you are modelling. Pick the option that best suits your input data.

1:  centroid:   Use the centroid point of the element-at-risk's geometry to find a match in the other layer.
                This is a very predictable approach, but may miss cases where the layers do intersect but just
                not at the centroid.
2:  closest:    Look for anywhere the element-at-risk's geometry intersects with the other layer. If multiple
                matches are found then the one that is closest to the exposure's centroid is chosen. This is a
                good all-round approach, and a buffer/margin-of-error can also be applied when looking for

We will learn more about how the different spatial matching techniques work in a subsequent tutorial. The building data geometry that we are using here consists of centroid points, so we can simply choose ‘centroid’ sampling. Type 1 and press enter.


The ‘closest’ sampling is generally a good default choice for most models, as it works well for lines and polygons, as well as points. We use ‘centroid’ sampling in these examples purely for simplicity.

Consequence analysis phase

The next phase of the model workflow is the Consequence Analysis phase:

Choose a set of questions to answer next

1:  Analysis Phase:  How to determine the consequences that the hazard has on the exposure-layer

In this phase, RiskScape applies a Python function to every element-at-risk in your exposure-layer, using the hazard intensity measure that was determined by the sampling phase. This function will calculate the impact, or consequence, that the hazard has on each building.

Type 1 and press enter to start answering the Consequence Analysis questions. RiskScape presents us with a list of functions we can potentially use for our model.

Select a function to determine the consequence the hazard has on each exposure-layer element.

Please specify a function to evaluate each element-at-risk and hazard-intensity-measure and
produce a consequence.

1:  exposure_risk
2:  is_exposed


Functions get defined in your project.ini file. We have provided you with a project.ini file that already has a function setup. You will learn more about adding your own functions in a subsequent tutorial.

The is_exposed function is a built-in RiskScape function that can be used in any exposure model. The is_exposed function produces a consequence of ‘1’ if the element-at-risk was exposed to the hazard, and ‘0’ if not.

Type 2 to select the is_exposed function and press enter.

Results reporting phase

The last phase of the model workflow is the Results Reporting phase:

Choose a set of questions to answer next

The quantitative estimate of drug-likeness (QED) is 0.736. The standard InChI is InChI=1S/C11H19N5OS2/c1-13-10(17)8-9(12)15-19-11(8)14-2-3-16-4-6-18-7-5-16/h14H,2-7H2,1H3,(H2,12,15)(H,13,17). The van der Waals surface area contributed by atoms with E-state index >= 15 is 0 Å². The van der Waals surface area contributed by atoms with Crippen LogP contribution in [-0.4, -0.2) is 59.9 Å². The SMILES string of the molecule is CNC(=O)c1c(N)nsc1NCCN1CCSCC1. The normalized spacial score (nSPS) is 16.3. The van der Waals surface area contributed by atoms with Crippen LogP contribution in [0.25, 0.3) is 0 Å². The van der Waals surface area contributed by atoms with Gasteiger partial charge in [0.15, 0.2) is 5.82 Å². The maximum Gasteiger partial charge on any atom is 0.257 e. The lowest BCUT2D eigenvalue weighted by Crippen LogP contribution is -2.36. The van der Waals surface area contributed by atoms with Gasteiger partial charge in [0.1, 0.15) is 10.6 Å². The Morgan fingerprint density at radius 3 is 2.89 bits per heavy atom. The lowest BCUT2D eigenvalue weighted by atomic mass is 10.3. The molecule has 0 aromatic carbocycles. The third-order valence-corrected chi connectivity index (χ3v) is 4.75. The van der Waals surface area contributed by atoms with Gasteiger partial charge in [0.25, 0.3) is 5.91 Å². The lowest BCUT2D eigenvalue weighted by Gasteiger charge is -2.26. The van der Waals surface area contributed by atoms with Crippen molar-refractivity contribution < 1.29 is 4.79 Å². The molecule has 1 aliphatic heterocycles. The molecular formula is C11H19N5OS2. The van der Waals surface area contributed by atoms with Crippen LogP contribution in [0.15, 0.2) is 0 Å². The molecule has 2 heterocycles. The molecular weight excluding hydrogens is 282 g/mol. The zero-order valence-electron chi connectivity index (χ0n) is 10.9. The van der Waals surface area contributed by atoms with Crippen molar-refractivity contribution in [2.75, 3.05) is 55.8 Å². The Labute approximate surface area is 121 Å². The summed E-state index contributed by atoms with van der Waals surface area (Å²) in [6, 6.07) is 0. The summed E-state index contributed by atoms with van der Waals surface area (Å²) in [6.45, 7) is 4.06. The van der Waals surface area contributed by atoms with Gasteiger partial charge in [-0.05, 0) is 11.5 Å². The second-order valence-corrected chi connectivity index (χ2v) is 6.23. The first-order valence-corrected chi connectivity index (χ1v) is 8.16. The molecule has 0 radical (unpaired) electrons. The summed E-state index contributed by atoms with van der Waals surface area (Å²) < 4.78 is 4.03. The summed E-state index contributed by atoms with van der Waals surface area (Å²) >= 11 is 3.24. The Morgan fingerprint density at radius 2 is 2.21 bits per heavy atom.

1:  Change how the final 'event-impact' results are presented and saved to file
2:  skip

This phase lets us customize how the model results are saved to file. For now, we are going to skip this phase and come back to it later. Type 2 and press enter.

Saving the model

We have now gone through all the phases in the model workflow. RiskScape now gives us the option of saving the model:

*** There are no further questions to answer. What do you want to do with your completed model? ***

1:  Save and run
2:  Save and quit (without running it)
3:  Run it (without saving it)

For new users, we recommend always selecting the first option, ‘Save and run’. Type 1 and press enter.

RiskScape will then ask you for a name to save the model as.

Enter a name for the new model

If we want to re-run our model again later, this name will be used in the riskscape model run command. Let’s call our model simple-exposure. Type that name in and press enter.


At this point, we are just saving the instructions or the ‘blueprint’ for the model, rather than the actual results from running the model. The answers we entered in the wizard will now become the parameters for the saved model. These model parameters get saved in a models_simple-exposure.ini INI file.

RiskScape will display the file path of your saved model. You should then see output that is similar to using the riskscape model run command in the previous tutorial.

You may notice that RiskScape also saved a pipeline_simple-exposure.txt file. This file represents the model workflow in a RiskScape-specific pipeline language. Pipelines are an advanced concept that we will learn more about later.

Examining the results

The Consequence Analysis phase in the model workflow always produces an Event-Impact Table, which contains the results from our model.

After you saved your model, RiskScape should have ran the model and produced an event_impact_table.shp results file. The RiskScape wizard saves its results to an output/wizard/<timestamp>/ sub-directory within the current working directory, e.g. ./output/wizard/2022-01-12T14_26_48/event_impact_table.shp. Open this event_impact_table.shp file in QGIS.


From the terminal you can enter the command qgis PATH_TO_SHAPEFILE to open a shapefile in QGIS, e.g. qgis output/wizard/2022-01-12T14_26_48/event_impact_table.shp

At first glance, the file looks the same as the exposure-layer input data we started with. In QGIS, right-click on the layer and select ‘Open Attribute Table’. Let’s examine this data in more detail.

Event Impact Table